Note: This message is displayed if (1) your browser is not standards-compliant or (2) you have you disabled CSS. Read our Policies for more information.
Some people will spend a large part of their lifetime searching for jewels or treasure. Others simply take a hike and find a different kind of jewel scattered across the forest floor in the form of beautiful flowers. Jewelweed, or touch-me-not, has fascinated many by its beauty, usefulness, and surprises.
Jewelweed has beauty in the small flowers that look like pendants dangling from a graceful stem. There are two varieties of jewelweed. Spotted touch-me-not has orange flowers with reddish-brown spots and pale touch-me-not has yellow flowers. Jewelweed might also get its name by the way dew drops tend to bead up on the surface of the leaf and look like jewels.
Jewelweed has usefulness in the strong stem of the plant. The stem has a clear sap inside that is used to ease the itch of rashes from poison ivy and stinging nettle that are sometimes found growing near the plant.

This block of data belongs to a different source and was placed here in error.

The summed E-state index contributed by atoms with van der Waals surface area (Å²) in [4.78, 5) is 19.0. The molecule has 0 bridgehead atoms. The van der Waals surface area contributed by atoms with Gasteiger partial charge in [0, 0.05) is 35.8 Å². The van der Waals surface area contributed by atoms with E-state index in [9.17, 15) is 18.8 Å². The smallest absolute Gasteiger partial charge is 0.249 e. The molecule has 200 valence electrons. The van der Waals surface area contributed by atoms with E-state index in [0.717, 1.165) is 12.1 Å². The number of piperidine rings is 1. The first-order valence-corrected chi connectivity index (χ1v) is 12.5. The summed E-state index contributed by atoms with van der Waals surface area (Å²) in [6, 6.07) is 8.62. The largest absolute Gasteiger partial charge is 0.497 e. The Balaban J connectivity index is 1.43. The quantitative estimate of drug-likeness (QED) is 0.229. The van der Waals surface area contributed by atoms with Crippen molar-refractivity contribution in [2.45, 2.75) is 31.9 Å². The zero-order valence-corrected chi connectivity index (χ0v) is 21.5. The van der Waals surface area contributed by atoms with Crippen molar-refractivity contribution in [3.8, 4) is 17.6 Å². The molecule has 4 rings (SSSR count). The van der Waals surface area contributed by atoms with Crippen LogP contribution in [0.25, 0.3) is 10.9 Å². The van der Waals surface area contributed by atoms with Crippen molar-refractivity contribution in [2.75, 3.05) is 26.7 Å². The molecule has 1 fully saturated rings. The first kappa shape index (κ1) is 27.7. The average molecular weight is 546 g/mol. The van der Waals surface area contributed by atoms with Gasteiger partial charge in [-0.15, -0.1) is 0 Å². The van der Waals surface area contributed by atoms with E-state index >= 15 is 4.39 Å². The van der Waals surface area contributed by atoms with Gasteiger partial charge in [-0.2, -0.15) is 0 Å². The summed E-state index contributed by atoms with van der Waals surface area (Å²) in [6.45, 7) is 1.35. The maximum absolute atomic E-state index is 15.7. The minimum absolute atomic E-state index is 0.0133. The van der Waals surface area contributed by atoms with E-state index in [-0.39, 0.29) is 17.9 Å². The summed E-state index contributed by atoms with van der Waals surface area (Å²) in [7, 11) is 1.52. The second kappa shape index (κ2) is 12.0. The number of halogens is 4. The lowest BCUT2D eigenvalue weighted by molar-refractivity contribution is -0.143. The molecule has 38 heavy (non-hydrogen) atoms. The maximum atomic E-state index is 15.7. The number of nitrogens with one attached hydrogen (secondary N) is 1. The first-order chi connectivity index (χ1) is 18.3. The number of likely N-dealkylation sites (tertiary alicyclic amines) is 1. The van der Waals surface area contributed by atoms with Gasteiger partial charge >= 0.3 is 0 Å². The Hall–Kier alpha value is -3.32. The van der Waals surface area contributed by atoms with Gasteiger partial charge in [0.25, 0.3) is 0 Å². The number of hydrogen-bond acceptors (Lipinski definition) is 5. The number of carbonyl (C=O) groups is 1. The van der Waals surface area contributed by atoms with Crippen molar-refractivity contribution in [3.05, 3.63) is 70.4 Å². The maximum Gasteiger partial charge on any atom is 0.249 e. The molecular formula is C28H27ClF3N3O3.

Jewelweed also holds an element of surprise inside its tiny seedpods that form in late summer. The edible seeds inside are held under great pressure until slightly touched by animal or human. Then, the seeds are launched into the air up to five feet away from the plant. Try cupping your hands around a seedpod until it bursts and enjoy the seeds for a tasty treat.
Hummingbirds stop to enjoy the nectar from the flowers on their journey south because jewelweed conveniently blooms in late summer to early fall. Hummingbirds have long tongues adapted to reach the nectar at the end of the flower’s unique spur. Insect, birds, and humans have enjoyed the many benefits of jewelweed for years. Now you, too, can appreciate this jeweled wonder.